I wonder if any of you that did the REAR mdx upgrade thought through the emergency brake diameter between the pilot/mdx and the odyssey. Seems like it’s been completely overlooked in this discussion and I would guess 99% of us don’t use it so it wouldn’t be an issue.... until it is.
The shoes appear to fit a different diameter drum in hat but I don’t have the resources to verify. Can anyone spec that and verify? If they are different, I wonder if the shoes and parts kit from the mdx will function in place of their counterparts.
 

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I don’t post much but I do feel the need to chime in here for safety’s sake (if for no more than posterity).
I wonder if any of you that did the REAR mdx upgrade thought through the emergency brake diameter between the pilot/mdx and the odyssey. Seems like it’s been completely overlooked in this discussion and I would guess 99% of us don’t use it so it wouldn’t be an issue.... until it is.
The shoes appear to fit a different diameter drum in hat but I don’t have the resources to verify. Can anyone spec that and verify? If they are different, I wonder if the shoes and parts kit from the mdx will function in place of their counterparts.
I went on Rock Auto and found a couple of spec sheets for each type. Unfortunately, they seem to do what they want and the measurements don't appear to be standardized, so it's hard to make a straight across comparison. These were the only spec sheets for each I could find. It looks like there may be small dimensional differences, but it looks like the ID of the "drum" in the rotor hat is (I'm guessing) the same between the two, based on the 4.090" overall shoe assembly radius on the Odyssey spec (working out to an overall OD of 8.18"), vs. the 8.25" "drum inside diameter" spec listed on the shoes for the Pilot.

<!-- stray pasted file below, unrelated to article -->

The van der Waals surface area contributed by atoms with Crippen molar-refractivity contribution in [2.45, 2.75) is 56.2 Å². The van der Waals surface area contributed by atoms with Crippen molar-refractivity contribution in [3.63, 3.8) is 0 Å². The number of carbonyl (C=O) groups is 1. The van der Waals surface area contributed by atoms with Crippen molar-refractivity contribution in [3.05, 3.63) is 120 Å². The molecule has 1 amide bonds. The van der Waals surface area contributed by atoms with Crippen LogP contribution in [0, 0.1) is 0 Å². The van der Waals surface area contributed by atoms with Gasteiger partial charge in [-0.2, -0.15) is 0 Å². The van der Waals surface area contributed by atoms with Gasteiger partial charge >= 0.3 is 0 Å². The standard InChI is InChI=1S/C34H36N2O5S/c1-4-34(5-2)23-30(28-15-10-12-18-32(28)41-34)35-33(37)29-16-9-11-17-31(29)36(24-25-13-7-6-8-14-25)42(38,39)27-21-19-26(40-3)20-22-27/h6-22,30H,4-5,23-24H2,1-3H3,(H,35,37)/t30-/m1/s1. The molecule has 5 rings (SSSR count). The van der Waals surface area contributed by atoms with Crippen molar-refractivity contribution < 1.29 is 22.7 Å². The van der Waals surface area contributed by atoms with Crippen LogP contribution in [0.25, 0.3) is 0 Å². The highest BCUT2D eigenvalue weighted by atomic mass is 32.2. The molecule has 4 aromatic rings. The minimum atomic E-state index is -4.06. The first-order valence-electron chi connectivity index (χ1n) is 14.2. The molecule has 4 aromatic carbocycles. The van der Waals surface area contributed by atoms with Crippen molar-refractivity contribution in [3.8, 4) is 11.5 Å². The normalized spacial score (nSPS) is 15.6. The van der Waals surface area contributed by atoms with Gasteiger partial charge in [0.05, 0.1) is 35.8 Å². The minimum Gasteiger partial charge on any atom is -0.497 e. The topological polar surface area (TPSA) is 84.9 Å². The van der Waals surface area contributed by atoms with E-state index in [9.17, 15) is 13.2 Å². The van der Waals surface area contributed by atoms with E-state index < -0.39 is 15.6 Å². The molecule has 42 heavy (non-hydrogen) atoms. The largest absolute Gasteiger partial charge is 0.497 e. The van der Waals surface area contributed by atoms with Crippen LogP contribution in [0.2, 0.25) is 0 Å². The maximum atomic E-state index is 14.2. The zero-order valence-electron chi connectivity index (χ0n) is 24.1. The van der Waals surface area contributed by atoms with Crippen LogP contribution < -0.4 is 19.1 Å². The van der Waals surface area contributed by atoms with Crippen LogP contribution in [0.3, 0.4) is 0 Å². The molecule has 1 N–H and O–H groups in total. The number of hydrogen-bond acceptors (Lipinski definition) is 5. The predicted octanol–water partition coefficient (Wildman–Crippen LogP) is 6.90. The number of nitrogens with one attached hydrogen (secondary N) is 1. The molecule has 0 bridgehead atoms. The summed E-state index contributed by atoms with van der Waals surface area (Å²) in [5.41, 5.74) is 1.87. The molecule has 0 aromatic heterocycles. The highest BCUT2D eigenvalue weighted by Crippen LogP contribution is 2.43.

It gets a bit muddy for the width, as the "steel width" is listed as 1.380" for the Ody shoes (with a friction lining width of 1.200"), whereas the Pilot spec has the "width" and "brake shoe width" spec both listed at 1.26", although the steel part of the shoe in the pic is clearly a bit wider than the friction material. The only real way would be to put a set of (preferably) new shoes of each type side by side and take measurements with calipers, although the specs they do provide allow for maybe an 0.12" difference at most.

That said, it's hard to tell if the Pilot parts would bolt onto the Ody hubs, since the hole patterns look different and I don't know exactly which ones would be used. My feeling is that the critical dimensions are close enough where you can just run Ody shoes on the Pilot rotors and it won't be a problem, but that's just my guess based on the dimensions I have available to work with.

2005 Odyssey:


2010 Pilot:
 

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That’s as much information as I found. My concern is contact surface area of pad to hat. Even at a few mm different diameter, you’re substantially reducing the “shoe contact patch. So although it may work well enough to stop the van from rolling when removing a front tire, it will NOT work in any emergency situation, ie. loss of brake fluid, et al. Yes, it may eventually wear in to fit, but again, if the lining is 3 mm thick and the difference between diameters of the hats are 2 mm, you’re completely worn through to shoe metal before you ever make contact with the active (wheel cylinder) side of the shoe lining. Depending upon the relationship of the passive (hinge) side, that may not make contact either or more likely be the only place that ever does touch the hat.
I am currently researching rear brake options since my backs are shot (including calipers) but since this is all (brake upgrades in general) in the name of safety, I can’t see the logic in accidentally undermining the effectiveness of the emergency brake system. It would be prudent for someone who has done the rear mdx swap (and users/has used the e-brake) to pull off the rotor and inspected wear to evaluate function.